You are talking a $5 million dollar investment in a project that might return $25-40 million in net profit. That is a pretty big bet. If you have a lot of capital laying around, it might be easier to make. I understand that the Ramco team is not flush with so much discretionary capital. But in any case to make the case that this developer does understand the community is a bit laughable because many of us having lived her for several decades don’t have a clue how a Measure R vote would turn out.

      Nobody really knows this community. We are weird.

      I completely get why Ramco would be looking for some mechanisms of greater assurance. My sense is that they have got that from the CC and other leaders telling them they are more confident that a vote would pass assuming they come to the table with a compelling project close to what the NWQ team has presented.

      1. Michelle Millet

        But in any case to make the case that this developer does understand the community is a bit laughable because many of us having lived her for several decades don’t have a clue how a Measure R vote would turn out.

        I think you and I both know this community well enough to know what would happen if we started messing with Measure R.

        I’ve made this argument before, most people in this town are reasonable about growth, the problem with reasonable people is that most of time we don’t we don’t hear from them. They don’t show up and rant at council meetings, they don’t write letters to editor, they don’t set up booths at the Farmer’s Market, thus their viewpoint is often under-represented. (which is one of the problems I have with council basing decisions on how many emails they get, or how many people show up to public comment).

        I am confident that presented with a reasonable plan that adheres to the values of this community a Measure R vote would pass. Start messing with the process that we have set in place, start criticizing the community for it’s values, start lecturing and threatening, all bets are off.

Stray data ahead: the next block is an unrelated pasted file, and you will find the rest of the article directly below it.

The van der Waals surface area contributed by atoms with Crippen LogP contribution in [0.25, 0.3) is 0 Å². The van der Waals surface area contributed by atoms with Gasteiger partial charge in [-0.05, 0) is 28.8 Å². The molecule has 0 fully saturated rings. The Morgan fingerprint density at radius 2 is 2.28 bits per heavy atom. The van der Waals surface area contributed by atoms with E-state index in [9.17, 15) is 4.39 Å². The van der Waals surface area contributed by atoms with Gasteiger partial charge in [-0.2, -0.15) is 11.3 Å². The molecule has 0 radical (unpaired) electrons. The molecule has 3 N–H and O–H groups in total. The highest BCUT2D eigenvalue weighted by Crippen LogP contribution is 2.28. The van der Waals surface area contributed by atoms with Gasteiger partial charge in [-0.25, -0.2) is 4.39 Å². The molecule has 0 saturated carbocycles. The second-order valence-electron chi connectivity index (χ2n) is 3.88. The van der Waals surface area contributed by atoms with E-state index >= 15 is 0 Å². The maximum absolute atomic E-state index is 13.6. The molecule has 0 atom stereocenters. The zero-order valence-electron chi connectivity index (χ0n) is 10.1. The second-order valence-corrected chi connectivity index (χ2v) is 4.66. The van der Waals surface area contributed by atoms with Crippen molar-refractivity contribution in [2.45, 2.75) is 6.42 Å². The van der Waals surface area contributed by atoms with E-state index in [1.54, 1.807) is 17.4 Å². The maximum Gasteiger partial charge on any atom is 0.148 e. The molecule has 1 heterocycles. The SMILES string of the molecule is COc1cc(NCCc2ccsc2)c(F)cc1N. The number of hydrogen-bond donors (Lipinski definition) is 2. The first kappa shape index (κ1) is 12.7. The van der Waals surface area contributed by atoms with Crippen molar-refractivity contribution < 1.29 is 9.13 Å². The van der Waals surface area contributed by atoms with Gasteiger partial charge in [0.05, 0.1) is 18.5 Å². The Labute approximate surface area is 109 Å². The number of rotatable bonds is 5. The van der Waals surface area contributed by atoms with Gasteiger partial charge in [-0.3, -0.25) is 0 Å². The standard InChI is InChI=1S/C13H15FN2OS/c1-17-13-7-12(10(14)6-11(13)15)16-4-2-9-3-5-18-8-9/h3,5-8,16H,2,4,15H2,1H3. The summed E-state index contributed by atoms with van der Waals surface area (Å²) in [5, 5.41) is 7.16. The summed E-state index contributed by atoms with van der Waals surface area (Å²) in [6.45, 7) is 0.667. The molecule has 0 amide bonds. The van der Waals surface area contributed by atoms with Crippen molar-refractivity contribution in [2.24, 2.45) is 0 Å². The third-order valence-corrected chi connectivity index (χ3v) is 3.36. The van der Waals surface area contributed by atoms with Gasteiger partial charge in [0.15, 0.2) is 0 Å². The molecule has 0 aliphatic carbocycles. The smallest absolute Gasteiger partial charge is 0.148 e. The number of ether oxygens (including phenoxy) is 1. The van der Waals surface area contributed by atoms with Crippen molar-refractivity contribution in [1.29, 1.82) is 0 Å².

4. Michelle Millet

    The activity and responsiveness of Ramco over the last few iterations on an advisory measure, including the decision to rescind, bode well for applications and the process moving forward.”

    I think it would have boded much better if the applicant never suggested messing with the Measure R process or an advisory vote to begin with. The fact that they did both of these things makes me question their understanding of this community. For the sake of an Innovation Park actually happening, I hope Ramco gets a better sense of how to win community support for their project.

    1. Frankly

      You are talking a $5 million dollar investment in a project that might return $25-40 million in net profit. That is a pretty big bet. If you have a lot of capital laying around, it might be easier to make. I understand that the Ramco team is not flush with so much discretionary capital. But in any case to make the case that this developer does understand the community is a bit laughable because many of us having lived her for several decades don’t have a clue how a Measure R vote would turn out.

      Nobody really knows this community. We are weird.

      I completely get why Ramco would be looking for some mechanisms of greater assurance. My sense is that they have got that from the CC and other leaders telling them they are more confident that a vote would pass assuming they come to the table with a compelling project close to what the NWQ team has presented.

      1. Michelle Millet

        But in any case to make the case that this developer does understand the community is a bit laughable because many of us having lived her for several decades don’t have a clue how a Measure R vote would turn out.

        I think you and I both know this community well enough to know what would happen if we started messing with Measure R.

        I’ve made this argument before, most people in this town are reasonable about growth, the problem with reasonable people is that most of time we don’t we don’t hear from them. They don’t show up and rant at council meetings, they don’t write letters to editor, they don’t set up booths at the Farmer’s Market, thus their viewpoint is often under-represented. (which is one of the problems I have with council basing decisions on how many emails they get, or how many people show up to public comment).